BWW Reviews: Dirty Little Secrets Are at the Heart of MURDER BALLAD

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BWW Reviews: Dirty Little Secrets Are at the Heart of MURDER BALLAD

Every one has "kegs" in their garage -- those dirty little secrets they like to sweep in corners and skeletons they try to keep hidden in their overstuffed closets.

The cast of MURDER BALLAD has more than a keg filled with secrets; it has a full bar. The patrons of the King's Club bar are center stage in the Rose-Tinted Productions' two-act, 85-minute musical at the Short North Stage. With the show taking place in the Garden Theater's green room, the bar is in the center and the 60-plus person audience surrounds it. The result is a setting almost as intimate as the story being presented.

Directed by Edward Carignan and produced by Ben Skinner, MURDER BALLAD tells the timeless story of a murderous love triangle. However because of the proximity of the actors and power of their ballads, it's impossible to be unmoved by their respective plights. It is tennis-court theater at its best with the audiences' heads turning to each of the characters at the speed of a Roger Federer serve to see what is going to happen next.

The show-opening title track "Murder Ballad," states there's always a killer so logically someone has to die. So the audience knows one of the characters is not going to make it to the final curtain alive. The rest of the show, the audience is left to figure out who is going to be the one holding the baseball bat and who is at the wrong end of it.

What makes the show work is any of the cast could be either the victim or the murderer. The list of suspects is plentiful.

Sara (beautifully portrayed by Kaitlin Descutner) is at the heart of the love triangle. A New York City barfly at the beginning of the show, Sara snuffs out the volatile romance with Tom (Jason Carl Crase) and is soon swept off her staggering feet by the good-natured Michael (Nick Cirillo). However Sara soon finds herself longing to shed the "Show-n-tell" life of a stay-at-home mom and longs for the passionate embrace of Tom. Descutner's voice captures the anguish of a woman turn to between mad passion and a safe and stable relationship.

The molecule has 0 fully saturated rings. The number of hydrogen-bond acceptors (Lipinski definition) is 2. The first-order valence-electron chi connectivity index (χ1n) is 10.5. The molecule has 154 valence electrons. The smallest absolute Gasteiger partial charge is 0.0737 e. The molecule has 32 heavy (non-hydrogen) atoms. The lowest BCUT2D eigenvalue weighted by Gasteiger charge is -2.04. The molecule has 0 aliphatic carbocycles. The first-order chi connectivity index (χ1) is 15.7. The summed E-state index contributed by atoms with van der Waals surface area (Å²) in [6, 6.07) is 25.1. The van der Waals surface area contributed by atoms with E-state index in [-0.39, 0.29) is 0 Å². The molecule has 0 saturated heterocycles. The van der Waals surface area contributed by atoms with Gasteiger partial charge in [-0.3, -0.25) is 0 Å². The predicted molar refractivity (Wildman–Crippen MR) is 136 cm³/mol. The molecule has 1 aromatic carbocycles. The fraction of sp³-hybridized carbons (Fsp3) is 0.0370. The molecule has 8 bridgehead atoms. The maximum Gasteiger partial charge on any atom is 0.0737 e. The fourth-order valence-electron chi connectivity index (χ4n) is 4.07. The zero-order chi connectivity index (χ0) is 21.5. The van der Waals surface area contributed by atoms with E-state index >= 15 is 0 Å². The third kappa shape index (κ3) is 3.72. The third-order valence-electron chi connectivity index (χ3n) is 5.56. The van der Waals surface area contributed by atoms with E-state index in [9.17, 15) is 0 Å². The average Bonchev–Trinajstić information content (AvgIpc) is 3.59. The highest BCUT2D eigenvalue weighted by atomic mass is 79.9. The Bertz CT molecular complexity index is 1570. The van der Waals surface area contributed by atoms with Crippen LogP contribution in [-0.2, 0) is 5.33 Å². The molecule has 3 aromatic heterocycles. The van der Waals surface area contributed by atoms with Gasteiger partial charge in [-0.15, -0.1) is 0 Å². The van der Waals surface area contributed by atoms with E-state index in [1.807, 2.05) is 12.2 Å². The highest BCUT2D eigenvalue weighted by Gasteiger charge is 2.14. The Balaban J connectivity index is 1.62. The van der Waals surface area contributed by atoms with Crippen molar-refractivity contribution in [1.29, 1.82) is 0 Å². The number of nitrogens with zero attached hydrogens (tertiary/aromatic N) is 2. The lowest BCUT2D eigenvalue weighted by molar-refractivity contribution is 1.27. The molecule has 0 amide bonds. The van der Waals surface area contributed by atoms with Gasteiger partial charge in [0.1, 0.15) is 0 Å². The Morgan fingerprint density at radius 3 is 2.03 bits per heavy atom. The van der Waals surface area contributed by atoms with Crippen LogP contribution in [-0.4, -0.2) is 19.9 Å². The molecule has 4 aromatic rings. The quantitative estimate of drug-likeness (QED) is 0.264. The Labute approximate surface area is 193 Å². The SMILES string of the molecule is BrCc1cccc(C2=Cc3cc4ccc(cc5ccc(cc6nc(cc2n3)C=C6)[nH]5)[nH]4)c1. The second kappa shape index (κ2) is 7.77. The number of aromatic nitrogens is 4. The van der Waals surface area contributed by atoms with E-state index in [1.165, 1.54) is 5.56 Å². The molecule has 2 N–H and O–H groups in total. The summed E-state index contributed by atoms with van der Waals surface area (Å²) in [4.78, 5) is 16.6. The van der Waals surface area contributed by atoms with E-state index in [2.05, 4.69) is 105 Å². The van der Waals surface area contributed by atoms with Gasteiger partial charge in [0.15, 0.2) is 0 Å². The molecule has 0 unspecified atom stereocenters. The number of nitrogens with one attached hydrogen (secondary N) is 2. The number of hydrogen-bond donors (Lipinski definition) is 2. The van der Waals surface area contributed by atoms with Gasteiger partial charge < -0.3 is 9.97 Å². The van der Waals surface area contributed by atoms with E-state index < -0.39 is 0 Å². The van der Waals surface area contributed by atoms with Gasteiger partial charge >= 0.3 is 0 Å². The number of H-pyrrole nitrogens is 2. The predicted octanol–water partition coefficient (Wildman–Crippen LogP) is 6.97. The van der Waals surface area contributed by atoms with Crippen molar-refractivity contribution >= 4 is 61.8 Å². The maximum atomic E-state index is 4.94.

Cirillo's Michael offers a voice of comfort at the beginning of the relationship but has a captivating turn-of-character when he finds he's been betrayed by his wife.

One would think Crase would've learned his lesson about going after married women after playing the murdered lover in the Short North Theater's excellent production of TOMMY. However he does an excellent job of portraying Sara's relentless pursuer after she decides to return to her husband. In a few bars of "You Belong to Me," he transforms from a lovesick ex (I've always been in love with you. I'd do anything you ask me) to a possessive, controlling lover (I think we both know you're not leaving. You belong to me and I will never let you go).

Throughout the first act, the narrator (Corinne Davis) observes the interactions of the three with rolled eyes and smirks as she downs shots of Jack Daniels. In the second act, the narrator no longer stands on the outside but finds herself in the middle of the action. Her song "Clubs and Diamonds" is one of the highlights of the show.

Matthew Ebright directs a well-tuned band that gives Juliana Nash's lyrics a classic RENT-like feel and keeps the show moving at a brisk pace.

While the plot keeps one guessing to the end, the little touches of the show give out gigantic clues about the characters. For example, Sara's outfit of conservative clothing with biker boots in the second act shows her struggle between being a stay-at-home mom and someone else's passionate lover. In the first act, the narrator cautiously pours herself carefully measured drinks but by the show's end, she's taking large swigs straight from the bottle.

The intimacy of the show could also be one of the biggest drawbacks to it commercially. With just 60-some seats available for each show, only a handful of people will get to see the Midwest debut of this show. Make sure you are one of them.

Rose-Tinted Productions will present MURDER BALLAD 8 p.m. Aug. 7-9 and Aug. 14-16 at the Short North Stage (1187 N. High Street in Columbus). Tickets begin at $30 and are on sale now by visiting MurderBalladColumbus.com or calling 614-725-4042.

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Paul Batterson In 25 years of working with newspapers and magazines, Paul Batterson has had the pleasure of interviewing wide variety of people, from Phil Campbell of Motorhead to David Hasselhoff to the San Diego chicken. He was born in Columbus, graduated from the University of Missouri-Columbia and spent three years in Frankfurt, Germany before returning to Columbus. He lives here with his wife, Nancy, and children Alicia and Grant.


 
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